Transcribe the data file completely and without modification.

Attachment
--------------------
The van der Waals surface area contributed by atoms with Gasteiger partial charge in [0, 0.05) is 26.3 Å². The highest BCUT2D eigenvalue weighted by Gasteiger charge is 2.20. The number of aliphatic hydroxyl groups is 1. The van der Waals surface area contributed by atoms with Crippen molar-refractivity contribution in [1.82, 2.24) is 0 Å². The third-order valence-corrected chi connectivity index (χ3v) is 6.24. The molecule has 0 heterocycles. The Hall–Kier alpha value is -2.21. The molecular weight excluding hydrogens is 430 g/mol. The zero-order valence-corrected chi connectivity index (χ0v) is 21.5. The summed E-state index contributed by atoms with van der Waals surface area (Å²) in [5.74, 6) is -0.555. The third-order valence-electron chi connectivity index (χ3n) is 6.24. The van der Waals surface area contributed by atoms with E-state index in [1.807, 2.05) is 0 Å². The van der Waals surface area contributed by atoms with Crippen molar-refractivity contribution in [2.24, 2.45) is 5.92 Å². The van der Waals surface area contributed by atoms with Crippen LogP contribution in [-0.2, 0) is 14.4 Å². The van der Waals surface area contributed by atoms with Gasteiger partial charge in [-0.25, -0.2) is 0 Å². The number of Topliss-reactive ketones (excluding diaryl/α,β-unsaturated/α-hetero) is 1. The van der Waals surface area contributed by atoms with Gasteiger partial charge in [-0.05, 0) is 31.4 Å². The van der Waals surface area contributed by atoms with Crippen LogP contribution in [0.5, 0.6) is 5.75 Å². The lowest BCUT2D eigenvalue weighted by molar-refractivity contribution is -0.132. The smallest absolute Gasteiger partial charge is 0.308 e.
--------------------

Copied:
The van der Waals surface area contributed by atoms with Gasteiger partial charge in [0, 0.05) is 26.3 Å². The highest BCUT2D eigenvalue weighted by Gasteiger charge is 2.20. The number of aliphatic hydroxyl groups is 1. The van der Waals surface area contributed by atoms with Crippen molar-refractivity contribution in [1.82, 2.24) is 0 Å². The third-order valence-corrected chi connectivity index (χ3v) is 6.24. The molecule has 0 heterocycles. The Hall–Kier alpha value is -2.21. The molecular weight excluding hydrogens is 430 g/mol. The zero-order valence-corrected chi connectivity index (χ0v) is 21.5. The summed E-state index contributed by atoms with van der Waals surface area (Å²) in [5.74, 6) is -0.555. The third-order valence-electron chi connectivity index (χ3n) is 6.24. The van der Waals surface area contributed by atoms with E-state index in [1.807, 2.05) is 0 Å². The van der Waals surface area contributed by atoms with Crippen molar-refractivity contribution in [2.24, 2.45) is 5.92 Å². The van der Waals surface area contributed by atoms with Crippen LogP contribution in [-0.2, 0) is 14.4 Å². The van der Waals surface area contributed by atoms with Gasteiger partial charge in [-0.25, -0.2) is 0 Å². The number of Topliss-reactive ketones (excluding diaryl/α,β-unsaturated/α-hetero) is 1. The van der Waals surface area contributed by atoms with Gasteiger partial charge in [-0.05, 0) is 31.4 Å². The van der Waals surface area contributed by atoms with Crippen LogP contribution in [0.5, 0.6) is 5.75 Å². The lowest BCUT2D eigenvalue weighted by molar-refractivity contribution is -0.132. The smallest absolute Gasteiger partial charge is 0.308 e.